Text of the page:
Northern Kosovo Serbs set to reject Pristina in vote

Serbs in northern Kosovo, who oppose independence declared by majority Albanians in 2008, went to the polls on Tuesday to vote in a referendum against Pristina institutions, despite warning...

Serbs in northern Kosovo, who oppose independence declared by majority Albanians in 2008, went to the polls on Tuesday to vote in a referendum against Pristina institutions, despite warning by the international community and Serbian leaders in Belgrade that the vote would be invalid.
Mitrovica, KOSOVO – by Vedat Xhymshiti
| Tuesday, February 14, 2012 | DEMOTiX |
“People don’t want Kosovo authorities lead by ethnic Albanians, everyone knows that, we just want to make it clear again, with another legal step” told Demotix Liljana Jankovic, a journalist that works in a Serbian national broadcaster.
Jankovic, believes that this is a challenging step of Kosovo northern Serbs for the Belgrade authorities, since she told me that she would be willing to support Belgrade authorities, but she don’t want to become a black sheep amongst the others who are joining the crowd.
Some 35,000 registered voters in four Serb municipalities in northern Kosovo were expected to vote on Tuesday and are expected as well on Wednesday to confirm once again that they don’t recognize Kosovo independence and oppose Pristina rule.
Kosovo Serb leaders insisted the referendum was their “strongest weapon” whose aim wasn’t to hurt Serbia’s interests, but to send a “strong political message” to the international community and Belgrade that they won’t live under Pristina’s rule.
International representatives in Kosovo have said the referendum was illegal and would have no legal bearings, but the vote was going on without any incidents. The voters will have to answer the referendum question “Do you accept the institutions of the so called Republic of Kosovo”.
Dobrosav Dobric told Demotix that local Serbs just wanted to reiterate their stands that they don’t want to live under Pristina rule.
“People want to live where their ancestors had lived and that is the Republic of Serbia,” Dobric said. “We could be enslaved by force, but we won’t willingly assimilate and integrate into that state (Kosovo),” he added.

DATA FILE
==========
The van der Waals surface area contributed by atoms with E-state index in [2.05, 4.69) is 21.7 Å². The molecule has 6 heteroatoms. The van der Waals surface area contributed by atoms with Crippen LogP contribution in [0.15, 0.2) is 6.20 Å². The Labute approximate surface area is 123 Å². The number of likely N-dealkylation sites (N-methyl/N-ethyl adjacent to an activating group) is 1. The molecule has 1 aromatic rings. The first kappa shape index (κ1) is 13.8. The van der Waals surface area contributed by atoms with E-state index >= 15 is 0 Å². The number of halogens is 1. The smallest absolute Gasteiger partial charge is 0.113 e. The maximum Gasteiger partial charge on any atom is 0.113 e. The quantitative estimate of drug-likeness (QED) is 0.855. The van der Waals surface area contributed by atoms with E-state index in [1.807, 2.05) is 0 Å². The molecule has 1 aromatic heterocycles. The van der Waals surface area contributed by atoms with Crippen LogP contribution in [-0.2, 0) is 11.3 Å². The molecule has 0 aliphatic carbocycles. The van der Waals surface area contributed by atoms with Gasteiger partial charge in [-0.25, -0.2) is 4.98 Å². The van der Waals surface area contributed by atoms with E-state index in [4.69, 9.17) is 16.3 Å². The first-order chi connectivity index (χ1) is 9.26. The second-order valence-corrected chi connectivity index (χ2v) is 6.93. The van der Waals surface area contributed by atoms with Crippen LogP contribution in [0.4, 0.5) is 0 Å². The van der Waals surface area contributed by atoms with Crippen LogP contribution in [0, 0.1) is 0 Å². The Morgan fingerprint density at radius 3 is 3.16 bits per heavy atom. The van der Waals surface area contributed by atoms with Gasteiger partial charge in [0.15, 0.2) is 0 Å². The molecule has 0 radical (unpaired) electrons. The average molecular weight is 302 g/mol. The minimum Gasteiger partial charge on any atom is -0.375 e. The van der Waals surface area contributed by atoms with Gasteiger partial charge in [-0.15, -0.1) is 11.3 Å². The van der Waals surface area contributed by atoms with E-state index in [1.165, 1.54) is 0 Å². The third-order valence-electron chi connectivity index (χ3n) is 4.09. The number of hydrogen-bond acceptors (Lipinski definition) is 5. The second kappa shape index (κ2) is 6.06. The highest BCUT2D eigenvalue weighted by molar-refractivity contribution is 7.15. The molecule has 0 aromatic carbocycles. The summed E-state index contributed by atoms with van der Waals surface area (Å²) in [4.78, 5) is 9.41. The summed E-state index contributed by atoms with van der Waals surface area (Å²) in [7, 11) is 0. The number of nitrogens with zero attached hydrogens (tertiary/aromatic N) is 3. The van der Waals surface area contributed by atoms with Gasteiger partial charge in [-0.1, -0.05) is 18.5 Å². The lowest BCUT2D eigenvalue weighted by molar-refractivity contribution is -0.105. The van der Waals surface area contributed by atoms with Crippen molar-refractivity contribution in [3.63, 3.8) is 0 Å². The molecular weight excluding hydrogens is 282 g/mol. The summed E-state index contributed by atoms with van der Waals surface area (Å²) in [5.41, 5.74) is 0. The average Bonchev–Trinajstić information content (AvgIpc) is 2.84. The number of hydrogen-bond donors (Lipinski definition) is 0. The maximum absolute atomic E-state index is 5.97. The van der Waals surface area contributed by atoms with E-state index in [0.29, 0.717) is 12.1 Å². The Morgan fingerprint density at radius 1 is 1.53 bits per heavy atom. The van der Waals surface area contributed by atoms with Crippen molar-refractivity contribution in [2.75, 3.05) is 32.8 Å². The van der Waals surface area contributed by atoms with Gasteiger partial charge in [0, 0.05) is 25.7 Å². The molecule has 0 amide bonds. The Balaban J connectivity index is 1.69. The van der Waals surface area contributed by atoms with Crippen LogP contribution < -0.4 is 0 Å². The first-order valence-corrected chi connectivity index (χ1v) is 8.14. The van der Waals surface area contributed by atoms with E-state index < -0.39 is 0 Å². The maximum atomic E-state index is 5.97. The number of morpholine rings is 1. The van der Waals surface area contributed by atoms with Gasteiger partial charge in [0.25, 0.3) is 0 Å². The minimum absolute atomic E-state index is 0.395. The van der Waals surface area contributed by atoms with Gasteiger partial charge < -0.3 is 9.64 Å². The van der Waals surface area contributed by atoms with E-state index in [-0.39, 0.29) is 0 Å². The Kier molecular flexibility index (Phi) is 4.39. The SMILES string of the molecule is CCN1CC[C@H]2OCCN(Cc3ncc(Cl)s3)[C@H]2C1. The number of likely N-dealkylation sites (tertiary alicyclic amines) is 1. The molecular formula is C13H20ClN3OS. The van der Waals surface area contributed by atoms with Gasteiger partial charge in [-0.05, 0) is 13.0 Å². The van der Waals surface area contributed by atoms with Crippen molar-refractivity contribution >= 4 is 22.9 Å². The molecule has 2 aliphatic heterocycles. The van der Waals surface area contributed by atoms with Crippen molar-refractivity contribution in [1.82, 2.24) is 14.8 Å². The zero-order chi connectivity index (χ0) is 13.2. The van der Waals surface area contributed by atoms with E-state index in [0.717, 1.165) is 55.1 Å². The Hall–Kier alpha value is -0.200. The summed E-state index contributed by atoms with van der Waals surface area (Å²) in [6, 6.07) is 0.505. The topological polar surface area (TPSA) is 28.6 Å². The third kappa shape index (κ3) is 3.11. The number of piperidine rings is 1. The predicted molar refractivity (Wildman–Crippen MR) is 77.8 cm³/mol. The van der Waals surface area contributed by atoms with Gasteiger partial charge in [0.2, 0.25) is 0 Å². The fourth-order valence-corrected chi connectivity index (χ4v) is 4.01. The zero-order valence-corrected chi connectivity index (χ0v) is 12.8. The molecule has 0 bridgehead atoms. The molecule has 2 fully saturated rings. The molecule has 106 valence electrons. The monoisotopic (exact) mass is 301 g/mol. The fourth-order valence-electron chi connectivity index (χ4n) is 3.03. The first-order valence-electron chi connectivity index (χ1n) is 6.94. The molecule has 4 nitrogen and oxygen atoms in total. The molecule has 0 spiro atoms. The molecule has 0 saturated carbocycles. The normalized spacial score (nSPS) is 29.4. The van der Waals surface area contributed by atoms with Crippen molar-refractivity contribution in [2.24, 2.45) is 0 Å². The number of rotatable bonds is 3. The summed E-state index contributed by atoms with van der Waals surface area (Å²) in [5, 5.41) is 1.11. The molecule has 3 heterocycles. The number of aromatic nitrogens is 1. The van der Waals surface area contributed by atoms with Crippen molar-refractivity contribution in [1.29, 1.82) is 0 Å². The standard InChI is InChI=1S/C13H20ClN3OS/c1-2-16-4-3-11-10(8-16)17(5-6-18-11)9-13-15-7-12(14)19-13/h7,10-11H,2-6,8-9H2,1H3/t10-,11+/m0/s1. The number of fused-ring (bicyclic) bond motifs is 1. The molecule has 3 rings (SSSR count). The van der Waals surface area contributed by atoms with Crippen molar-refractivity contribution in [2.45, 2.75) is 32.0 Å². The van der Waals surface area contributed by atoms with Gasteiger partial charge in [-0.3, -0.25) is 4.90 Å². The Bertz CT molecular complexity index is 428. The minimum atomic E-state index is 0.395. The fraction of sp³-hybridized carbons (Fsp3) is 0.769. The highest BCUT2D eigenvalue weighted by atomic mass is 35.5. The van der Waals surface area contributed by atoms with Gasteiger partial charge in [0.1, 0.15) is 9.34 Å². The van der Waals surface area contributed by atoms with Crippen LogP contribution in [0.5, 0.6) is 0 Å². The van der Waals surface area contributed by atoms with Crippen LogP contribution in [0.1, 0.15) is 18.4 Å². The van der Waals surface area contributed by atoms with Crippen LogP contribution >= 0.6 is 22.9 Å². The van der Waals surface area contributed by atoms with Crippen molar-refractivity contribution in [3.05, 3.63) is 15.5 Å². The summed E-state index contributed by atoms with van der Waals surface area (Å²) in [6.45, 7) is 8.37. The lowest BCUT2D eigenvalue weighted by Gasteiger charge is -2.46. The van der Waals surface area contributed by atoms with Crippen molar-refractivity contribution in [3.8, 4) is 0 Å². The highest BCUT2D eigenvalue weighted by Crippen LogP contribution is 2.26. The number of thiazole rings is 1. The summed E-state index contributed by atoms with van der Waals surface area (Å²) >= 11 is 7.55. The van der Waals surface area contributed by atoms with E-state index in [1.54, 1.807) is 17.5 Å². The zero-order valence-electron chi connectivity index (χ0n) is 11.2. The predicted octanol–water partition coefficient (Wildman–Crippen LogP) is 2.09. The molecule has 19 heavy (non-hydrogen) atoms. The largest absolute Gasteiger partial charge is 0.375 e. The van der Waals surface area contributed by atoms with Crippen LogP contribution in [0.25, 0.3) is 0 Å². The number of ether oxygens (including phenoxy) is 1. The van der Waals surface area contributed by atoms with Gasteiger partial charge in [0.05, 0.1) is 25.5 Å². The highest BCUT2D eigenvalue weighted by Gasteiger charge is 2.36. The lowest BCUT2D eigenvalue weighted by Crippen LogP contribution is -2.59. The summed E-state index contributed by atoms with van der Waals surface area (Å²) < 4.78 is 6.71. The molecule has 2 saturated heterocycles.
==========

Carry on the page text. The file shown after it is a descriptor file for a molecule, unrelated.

Serbian president Boris Tadic, who formally opposes independence but is eager to come to some sort of an agreement with Kosovo Albanians for the sake of Serbia’s joining the EU, said the referendum was detrimental to Belgrade’s interests.
“This move by leaders of municipalities in northern Kosovo can only diminishes the state potentials and is not in the interest of Kosovo Serbs,” Tadic said. It only “aggravates the state position in the defense of its legitimate interests in Kosovo”, he added.
Serbia lost control over Kosovo in 1999, when NATO bombed for 78 days to halt the killing and expulsion of ethnic Albanians in a two-year counter-insurgency war under then-President Slobodan Milosevic.
More than 80 countries, including the United States and 22 of the EU’s 27 members, have recognized the state, the last to emerge from the remains of old federal Yugoslavia. But Serbia’s ally Russia has blocked a resolution on independence in the United Nations Security Council.

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Vudi Xhymshiti; is an independent journalist, editor and photographer. He is focusing on the issues of the domestic politics of Kosovo, Foreign Policy of the United States, the Russian Federation, the European Union and the Middle East. Xhymshiti is also focused on the issues of the politics of race, gender, identity, migration as well as displacement of people due to climate change and armed conflicts. He has been published in various media including Der Spiegel, NY Times, TIME, Paris Match, Le Monde etc. Xhymshiti is also a print media critic and founder of THE Frontliner.

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